In the years since Tolstoy penned his masterpiece, Anna Karenina, his famous aphorism about unhappy families has served as a springboard for novelists of all backgrounds and nationalities to examine the seemingly endless ways fathers and sons, mothers and daughters can hurt, harry, and abuse one another. Indeed, with late-twentieth century cultural phenomena, such as the once-ubiquitous Oprah's Book Club to spur it on, the dysfunctional family novel has become almost a subgenre in its own right, spawning a cavalcade of authors to tackle the subject with varying degrees of success.
Camilla Gibb takes up the gauntlet in her second novel, The Petty Details of So-and-So's Life, a bleak, bitter, often darkly funny book that dissects one family's pain and torment with the precision of a surgeon's scalpel.
This time it is the Taylor family. Oliver, the patriarch of the Taylor clan, is unable to hold down a job, and feels that he was meant for better things than simply tending to the quotidian concerns of daily life. Oliver sees himself as an inventor, a creative genius just waiting to be discovered. The trouble is that he never actually creates anything. He is "prone to Big Ideas and Pronouncements," but seems to lack drive or the ability to follow through. This frustrates his wife, Elaine, who put her ambitions to be a writer on hold in order to mother her two children, Emma and Blue.
Brother and sister share an almost preternatural connection, which they use to shield themselves from their father's eccentricities and their mother's increasing agitation: "In their basement bubble, Emma and Blue learned how to hold each other's breath, becoming indistinguishable on the same oxygen. They began to take frequent refuge in the dank and musty grey space where they inhaled deeply, and got so dizzy that all they could hear were hearts pounding in their ears."
The children realize early that they cannot depend on mother or father for the kind of support and succor that might ordinarily be expected of parents; when Oliver packs up his family and moves from Montreal to Niagara Falls, there is not enough room in the car for all their possessions and four people, so Elaine puts the two siblings on a bus after hanging two large signs reading, "Niagara Falls or Bust" around their necks.
When their father disappears and their mother seeks solace in the bottle, that "middle-class thing she'd inherited from her parents," Emma and Blue begin individual quests to rid themselves of the pain of their past and forge their own unique identities. For Emma, this means leaving her mother's house and moving in with a surrogate family in an attempt to re-create herself. Blue finds himself unable to shake the ghost of his father, who remains lodged like a burr in the back of his mind, and travels across the country in pursuit of him.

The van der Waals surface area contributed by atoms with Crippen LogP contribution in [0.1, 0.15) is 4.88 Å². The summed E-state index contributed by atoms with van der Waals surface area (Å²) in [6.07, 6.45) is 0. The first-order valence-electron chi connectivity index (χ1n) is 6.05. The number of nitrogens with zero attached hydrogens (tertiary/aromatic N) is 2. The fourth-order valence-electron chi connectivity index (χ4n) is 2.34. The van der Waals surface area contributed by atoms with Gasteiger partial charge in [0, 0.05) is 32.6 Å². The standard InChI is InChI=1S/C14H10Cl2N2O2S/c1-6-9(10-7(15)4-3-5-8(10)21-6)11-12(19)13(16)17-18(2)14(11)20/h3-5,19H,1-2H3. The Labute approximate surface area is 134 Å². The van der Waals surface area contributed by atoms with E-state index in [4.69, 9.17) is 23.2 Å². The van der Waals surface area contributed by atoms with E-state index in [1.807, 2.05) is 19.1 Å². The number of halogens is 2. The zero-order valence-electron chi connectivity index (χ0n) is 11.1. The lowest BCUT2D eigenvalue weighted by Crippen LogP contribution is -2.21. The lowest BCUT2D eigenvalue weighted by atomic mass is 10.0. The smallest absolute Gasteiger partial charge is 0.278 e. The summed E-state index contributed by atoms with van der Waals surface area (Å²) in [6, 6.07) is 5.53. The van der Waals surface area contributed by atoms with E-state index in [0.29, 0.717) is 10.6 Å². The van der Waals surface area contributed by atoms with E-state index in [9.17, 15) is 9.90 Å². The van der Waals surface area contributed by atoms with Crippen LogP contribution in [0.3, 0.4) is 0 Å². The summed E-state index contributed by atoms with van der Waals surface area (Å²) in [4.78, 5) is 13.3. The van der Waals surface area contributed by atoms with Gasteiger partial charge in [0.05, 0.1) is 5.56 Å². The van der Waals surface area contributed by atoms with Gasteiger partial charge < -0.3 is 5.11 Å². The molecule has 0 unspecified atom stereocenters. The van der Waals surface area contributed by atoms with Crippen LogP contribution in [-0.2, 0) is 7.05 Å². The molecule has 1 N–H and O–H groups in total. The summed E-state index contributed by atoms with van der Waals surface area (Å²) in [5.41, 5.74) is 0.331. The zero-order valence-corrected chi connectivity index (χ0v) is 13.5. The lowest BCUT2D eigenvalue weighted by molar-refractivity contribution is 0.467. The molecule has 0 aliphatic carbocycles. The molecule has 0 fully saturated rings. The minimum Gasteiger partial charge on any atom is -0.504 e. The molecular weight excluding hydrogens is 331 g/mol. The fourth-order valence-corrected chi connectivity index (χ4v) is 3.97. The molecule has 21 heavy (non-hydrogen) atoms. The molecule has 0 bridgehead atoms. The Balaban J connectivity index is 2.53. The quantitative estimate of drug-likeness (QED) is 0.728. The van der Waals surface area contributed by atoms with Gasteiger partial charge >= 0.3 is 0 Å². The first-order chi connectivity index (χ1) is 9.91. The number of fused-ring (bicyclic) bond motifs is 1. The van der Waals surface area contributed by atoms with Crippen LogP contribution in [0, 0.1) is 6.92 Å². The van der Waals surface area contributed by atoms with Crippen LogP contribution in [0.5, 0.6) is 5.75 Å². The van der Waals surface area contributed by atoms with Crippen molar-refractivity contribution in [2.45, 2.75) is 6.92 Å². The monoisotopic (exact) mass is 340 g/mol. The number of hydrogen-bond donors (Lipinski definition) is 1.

Gibb's twin themes¨the desire to form a personal identity while liberating oneself from the clutches of the past¨are present throughout the novel, and govern the developmental trajectories of the two protagonists as they grow into adulthood. Emma enrolls in a university archaeology course, putting herself at one remove from Oliver, who thinks that university is "a waste of time." But Emma's choice of discipline is telling: she tries to sidestep her own damaged past by devoting her energies to a close examination of an impersonal past. Her attempt proves futile; she possesses too much of her father's wild impetuosity and is too prone to flights of fancy to succeed in the rigorously logical realm of science.
Similarly, Blue's attempt to outrun his past is complicated by his inability to shake the ghost of his father. His pursuit of Oliver¨whether to vanquish a demon or absolve a cripple in order to move on with his life¨drives him headlong towards the very thing that he is emotionally trying to escape.
While this may make Emma and Blue's story sound like an exercise in futility, in Gibb's adroit hands it never becomes this. Gibb is concerned with dramatizing the particular stranglehold that a shared familial history can have on people, but her sardonic sense of humour and her willingness to intersperse moments of tenderness and even beauty throughout her narrative prevent the book from becoming a paean to paralysis. Or, as one character asserts late in the novel, "you can't rely on the past as an excuse for the havoc you wreak in the present."
Gibb's writing is spare and unornamented, and only occasionally succumbs to the use of thudding clichT: "Blue's eardrums were numb from the sound of falling water and the only thing he could hear was the call of the wild." The use throughout the novel of butterflies as a metaphor for change and renewal also seems somewhat trite and hackneyed.
But Gibb's abilities as a stylist, for this reader, are not as important as her evident compassion for her characters, which is what ultimately lends the novel its soul. As the title suggests, The Petty Details of So-and-So's Life is not about grand gestures or sweeping events. Emma's archaeology professor tells her, "It's in the details. The petty details, of yours, mine, whoever's life, and how you make them all add up." It is these petty details that give such vibrant life to Gibb's fractured family. ˛